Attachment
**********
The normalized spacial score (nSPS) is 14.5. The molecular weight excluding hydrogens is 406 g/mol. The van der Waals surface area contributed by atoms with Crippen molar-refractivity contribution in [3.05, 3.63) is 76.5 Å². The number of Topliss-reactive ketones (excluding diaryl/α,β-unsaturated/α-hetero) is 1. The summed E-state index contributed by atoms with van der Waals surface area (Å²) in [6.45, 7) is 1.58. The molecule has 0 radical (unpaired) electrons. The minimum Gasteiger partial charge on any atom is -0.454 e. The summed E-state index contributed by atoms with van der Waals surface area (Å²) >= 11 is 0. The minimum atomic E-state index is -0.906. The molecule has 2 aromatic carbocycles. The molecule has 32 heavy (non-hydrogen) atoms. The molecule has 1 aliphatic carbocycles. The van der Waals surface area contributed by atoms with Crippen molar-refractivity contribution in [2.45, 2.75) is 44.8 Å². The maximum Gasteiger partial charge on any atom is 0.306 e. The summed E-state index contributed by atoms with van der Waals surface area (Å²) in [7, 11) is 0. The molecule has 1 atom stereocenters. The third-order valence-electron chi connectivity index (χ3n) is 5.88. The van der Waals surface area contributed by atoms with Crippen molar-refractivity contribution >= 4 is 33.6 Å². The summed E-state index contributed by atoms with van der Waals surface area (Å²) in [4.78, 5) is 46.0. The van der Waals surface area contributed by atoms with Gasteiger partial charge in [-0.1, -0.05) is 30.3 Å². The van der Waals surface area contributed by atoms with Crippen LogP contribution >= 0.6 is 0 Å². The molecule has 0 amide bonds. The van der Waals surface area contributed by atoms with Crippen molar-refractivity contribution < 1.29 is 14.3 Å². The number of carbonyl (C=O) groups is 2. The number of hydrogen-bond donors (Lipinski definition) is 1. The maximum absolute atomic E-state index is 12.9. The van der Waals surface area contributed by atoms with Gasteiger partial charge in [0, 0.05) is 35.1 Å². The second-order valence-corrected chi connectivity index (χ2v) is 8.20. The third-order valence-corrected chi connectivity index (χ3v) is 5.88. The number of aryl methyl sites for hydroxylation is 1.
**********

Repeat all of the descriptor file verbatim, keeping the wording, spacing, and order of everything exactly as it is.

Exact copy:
The normalized spacial score (nSPS) is 14.5. The molecular weight excluding hydrogens is 406 g/mol. The van der Waals surface area contributed by atoms with Crippen molar-refractivity contribution in [3.05, 3.63) is 76.5 Å². The number of Topliss-reactive ketones (excluding diaryl/α,β-unsaturated/α-hetero) is 1. The summed E-state index contributed by atoms with van der Waals surface area (Å²) in [6.45, 7) is 1.58. The molecule has 0 radical (unpaired) electrons. The minimum Gasteiger partial charge on any atom is -0.454 e. The summed E-state index contributed by atoms with van der Waals surface area (Å²) >= 11 is 0. The minimum atomic E-state index is -0.906. The molecule has 2 aromatic carbocycles. The molecule has 32 heavy (non-hydrogen) atoms. The molecule has 1 aliphatic carbocycles. The van der Waals surface area contributed by atoms with Crippen molar-refractivity contribution in [2.45, 2.75) is 44.8 Å². The maximum Gasteiger partial charge on any atom is 0.306 e. The summed E-state index contributed by atoms with van der Waals surface area (Å²) in [7, 11) is 0. The molecule has 1 atom stereocenters. The third-order valence-electron chi connectivity index (χ3n) is 5.88. The van der Waals surface area contributed by atoms with Crippen molar-refractivity contribution >= 4 is 33.6 Å². The summed E-state index contributed by atoms with van der Waals surface area (Å²) in [4.78, 5) is 46.0. The van der Waals surface area contributed by atoms with Gasteiger partial charge in [-0.1, -0.05) is 30.3 Å². The van der Waals surface area contributed by atoms with Crippen LogP contribution >= 0.6 is 0 Å². The molecule has 0 amide bonds. The van der Waals surface area contributed by atoms with Crippen molar-refractivity contribution < 1.29 is 14.3 Å². The number of carbonyl (C=O) groups is 2. The number of hydrogen-bond donors (Lipinski definition) is 1. The maximum absolute atomic E-state index is 12.9. The van der Waals surface area contributed by atoms with Gasteiger partial charge in [0, 0.05) is 35.1 Å². The second-order valence-corrected chi connectivity index (χ2v) is 8.20. The third-order valence-corrected chi connectivity index (χ3v) is 5.88. The number of aryl methyl sites for hydroxylation is 1.